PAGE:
The Catholic Church has stepped up its campaign against plans to allow casinos on Boracay, saying they will pave the way for destructive lifestyles and habits.
According to local media, seven bishops and a diocesan administrator put out a strongly worded statement on Monday.
“Casinos on Boracay will not only divert and distract visitors from the true beauty and value of this most cherished island but will also pave the way for destructive lifestyles and habits,” the prelates said.
“This will significantly alter and destroy the treasured values, culture and life of the community. Needless to ask, how many individuals and families have been destroyed because of gambling?”
This is the second time in two months that the church has spoken out against the casino plans. In September, Local Bishop Jose Corazon Tala-oc of the Diocese of Kalibo where the island is based, called on President Rodrigo Duterte to repeal his decision to allow the projects.
Duterte banned gambling on Boracay in 2018, disrupting the plans of two groups for major developments. However, he reversed course earlier this year, saying the government needs to raise funds to recovery from the pandemic.
Following his statement, Alliance Global said it would be pushing ahead with plans to include a casino at its Newcoast Boracay development. The company had been on the verge of moving casino equipment into the mixed-use resort when the ban was handed down.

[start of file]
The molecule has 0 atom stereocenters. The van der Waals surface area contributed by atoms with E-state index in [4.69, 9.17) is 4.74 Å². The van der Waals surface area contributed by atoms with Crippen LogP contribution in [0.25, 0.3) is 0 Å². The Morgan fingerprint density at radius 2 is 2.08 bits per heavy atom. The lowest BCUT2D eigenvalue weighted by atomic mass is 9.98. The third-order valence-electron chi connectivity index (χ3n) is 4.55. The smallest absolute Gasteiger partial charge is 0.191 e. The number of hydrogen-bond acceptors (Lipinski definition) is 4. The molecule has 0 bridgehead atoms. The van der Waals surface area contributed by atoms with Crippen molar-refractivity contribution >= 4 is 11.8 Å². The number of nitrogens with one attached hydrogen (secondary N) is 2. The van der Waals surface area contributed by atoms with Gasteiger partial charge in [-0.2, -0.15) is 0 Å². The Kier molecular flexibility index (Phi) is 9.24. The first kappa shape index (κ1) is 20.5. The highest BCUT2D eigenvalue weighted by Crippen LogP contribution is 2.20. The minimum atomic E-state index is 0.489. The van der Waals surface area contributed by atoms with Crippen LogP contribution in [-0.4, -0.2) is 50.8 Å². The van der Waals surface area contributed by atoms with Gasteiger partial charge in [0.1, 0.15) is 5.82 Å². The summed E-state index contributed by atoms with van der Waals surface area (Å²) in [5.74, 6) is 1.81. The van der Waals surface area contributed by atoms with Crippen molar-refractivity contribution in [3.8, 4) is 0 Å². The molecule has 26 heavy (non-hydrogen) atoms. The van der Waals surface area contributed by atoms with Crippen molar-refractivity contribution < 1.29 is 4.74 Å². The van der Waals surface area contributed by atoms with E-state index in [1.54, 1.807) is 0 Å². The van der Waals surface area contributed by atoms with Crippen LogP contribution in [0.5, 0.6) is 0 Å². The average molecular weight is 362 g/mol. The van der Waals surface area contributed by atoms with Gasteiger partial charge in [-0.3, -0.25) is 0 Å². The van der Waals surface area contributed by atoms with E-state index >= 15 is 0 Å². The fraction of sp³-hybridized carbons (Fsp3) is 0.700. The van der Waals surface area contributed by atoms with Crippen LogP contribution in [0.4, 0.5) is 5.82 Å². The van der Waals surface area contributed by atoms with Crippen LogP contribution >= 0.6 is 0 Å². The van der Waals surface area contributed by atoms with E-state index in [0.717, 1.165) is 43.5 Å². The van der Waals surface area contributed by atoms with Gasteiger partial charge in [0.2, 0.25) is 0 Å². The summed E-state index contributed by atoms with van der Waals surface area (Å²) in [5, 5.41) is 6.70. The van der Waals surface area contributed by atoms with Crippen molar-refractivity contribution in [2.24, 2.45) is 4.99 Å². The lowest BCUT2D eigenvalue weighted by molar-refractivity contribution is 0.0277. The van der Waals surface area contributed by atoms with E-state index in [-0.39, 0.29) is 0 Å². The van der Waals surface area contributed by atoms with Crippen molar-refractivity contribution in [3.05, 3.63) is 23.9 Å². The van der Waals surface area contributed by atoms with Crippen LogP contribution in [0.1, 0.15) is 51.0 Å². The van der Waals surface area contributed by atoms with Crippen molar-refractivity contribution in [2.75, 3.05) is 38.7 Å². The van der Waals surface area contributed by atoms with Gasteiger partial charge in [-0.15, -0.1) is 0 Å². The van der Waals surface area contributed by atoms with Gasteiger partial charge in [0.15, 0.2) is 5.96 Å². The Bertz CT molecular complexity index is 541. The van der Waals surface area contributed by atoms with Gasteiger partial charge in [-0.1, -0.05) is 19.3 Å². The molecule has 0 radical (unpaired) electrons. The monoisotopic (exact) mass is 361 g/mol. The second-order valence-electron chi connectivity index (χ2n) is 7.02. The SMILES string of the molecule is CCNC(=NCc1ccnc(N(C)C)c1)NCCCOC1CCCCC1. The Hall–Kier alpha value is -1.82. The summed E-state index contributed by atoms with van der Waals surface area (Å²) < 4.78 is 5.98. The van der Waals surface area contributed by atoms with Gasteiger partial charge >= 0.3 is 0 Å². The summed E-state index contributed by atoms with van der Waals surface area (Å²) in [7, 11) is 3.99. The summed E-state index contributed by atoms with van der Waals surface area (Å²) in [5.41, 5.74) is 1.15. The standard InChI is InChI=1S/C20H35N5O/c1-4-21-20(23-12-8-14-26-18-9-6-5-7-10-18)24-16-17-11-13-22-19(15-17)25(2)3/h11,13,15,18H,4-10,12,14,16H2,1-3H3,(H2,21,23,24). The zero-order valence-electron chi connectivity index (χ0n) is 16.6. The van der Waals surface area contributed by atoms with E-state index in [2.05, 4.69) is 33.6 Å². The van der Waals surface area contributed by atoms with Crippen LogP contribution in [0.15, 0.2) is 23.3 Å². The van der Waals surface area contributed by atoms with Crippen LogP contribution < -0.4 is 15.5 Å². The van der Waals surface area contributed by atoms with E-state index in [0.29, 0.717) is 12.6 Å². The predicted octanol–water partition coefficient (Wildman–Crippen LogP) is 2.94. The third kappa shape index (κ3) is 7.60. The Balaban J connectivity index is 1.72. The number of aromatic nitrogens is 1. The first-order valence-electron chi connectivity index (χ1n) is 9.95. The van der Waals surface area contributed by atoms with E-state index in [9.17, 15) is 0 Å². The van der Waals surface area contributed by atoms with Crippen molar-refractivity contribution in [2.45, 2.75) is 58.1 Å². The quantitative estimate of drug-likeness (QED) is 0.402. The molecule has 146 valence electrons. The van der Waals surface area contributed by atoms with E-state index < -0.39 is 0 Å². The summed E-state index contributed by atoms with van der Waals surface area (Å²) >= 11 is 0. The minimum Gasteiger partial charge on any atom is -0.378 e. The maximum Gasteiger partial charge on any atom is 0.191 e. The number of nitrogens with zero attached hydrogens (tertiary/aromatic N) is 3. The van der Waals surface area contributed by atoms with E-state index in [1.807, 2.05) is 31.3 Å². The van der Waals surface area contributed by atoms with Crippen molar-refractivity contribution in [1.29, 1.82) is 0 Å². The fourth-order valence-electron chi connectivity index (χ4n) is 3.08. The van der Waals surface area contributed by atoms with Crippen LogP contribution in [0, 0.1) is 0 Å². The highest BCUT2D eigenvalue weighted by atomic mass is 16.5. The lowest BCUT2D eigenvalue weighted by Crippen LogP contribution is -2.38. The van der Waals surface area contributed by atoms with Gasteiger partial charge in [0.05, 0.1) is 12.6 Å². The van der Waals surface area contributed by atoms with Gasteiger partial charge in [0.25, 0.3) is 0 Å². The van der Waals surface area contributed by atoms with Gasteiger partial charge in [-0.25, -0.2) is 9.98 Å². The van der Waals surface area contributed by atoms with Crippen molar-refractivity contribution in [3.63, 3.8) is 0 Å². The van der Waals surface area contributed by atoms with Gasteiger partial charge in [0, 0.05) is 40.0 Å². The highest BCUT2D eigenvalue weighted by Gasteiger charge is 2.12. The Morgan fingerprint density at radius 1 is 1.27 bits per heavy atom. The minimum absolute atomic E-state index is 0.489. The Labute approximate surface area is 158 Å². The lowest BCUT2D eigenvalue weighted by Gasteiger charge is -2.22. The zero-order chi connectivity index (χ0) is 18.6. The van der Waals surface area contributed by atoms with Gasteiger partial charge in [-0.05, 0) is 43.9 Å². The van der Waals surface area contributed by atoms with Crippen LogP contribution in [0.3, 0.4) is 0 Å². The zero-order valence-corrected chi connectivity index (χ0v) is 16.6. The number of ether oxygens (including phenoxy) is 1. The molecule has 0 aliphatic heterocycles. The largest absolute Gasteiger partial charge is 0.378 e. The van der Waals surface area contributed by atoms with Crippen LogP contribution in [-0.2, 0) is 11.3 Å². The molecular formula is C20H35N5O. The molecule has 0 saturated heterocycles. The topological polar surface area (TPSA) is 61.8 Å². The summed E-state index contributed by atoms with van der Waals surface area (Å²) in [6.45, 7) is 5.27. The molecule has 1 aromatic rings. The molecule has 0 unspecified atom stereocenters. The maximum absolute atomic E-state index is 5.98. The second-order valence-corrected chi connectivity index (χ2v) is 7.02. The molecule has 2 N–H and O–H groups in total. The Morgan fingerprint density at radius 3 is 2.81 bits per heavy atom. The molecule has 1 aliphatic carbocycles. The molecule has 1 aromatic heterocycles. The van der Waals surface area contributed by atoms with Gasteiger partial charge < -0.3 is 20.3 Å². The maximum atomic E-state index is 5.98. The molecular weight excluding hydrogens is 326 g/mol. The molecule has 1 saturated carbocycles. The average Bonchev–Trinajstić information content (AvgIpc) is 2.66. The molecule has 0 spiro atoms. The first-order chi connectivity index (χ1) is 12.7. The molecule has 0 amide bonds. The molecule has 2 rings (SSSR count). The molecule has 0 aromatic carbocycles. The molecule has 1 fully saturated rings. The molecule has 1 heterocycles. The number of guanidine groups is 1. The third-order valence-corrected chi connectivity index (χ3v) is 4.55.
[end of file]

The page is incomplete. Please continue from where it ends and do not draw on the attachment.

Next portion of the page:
Leisure & Resorts World Corp. also said it was keen to push ahead with its planned development. It had teamed with Macau’s Galaxy Entertainment for a $500 million venture.
Philippines Amusement & Gaming Corp. Chair Andrea Domingo has defended the planned developments, saying they would boost the local economy and tourism more effectively that the current facilities on the island.
She estimated that Boracay Newcoast had the potential to create 10,000 jobs.
However, environmental campaigners are also fighting the proposals. Almost simultaneous with his 2018 gambling ban, Duterte also announced a six-month shutdown of the island to repair environmental damage.
Campaigners say the island’s eco-system cannot support mass tourism.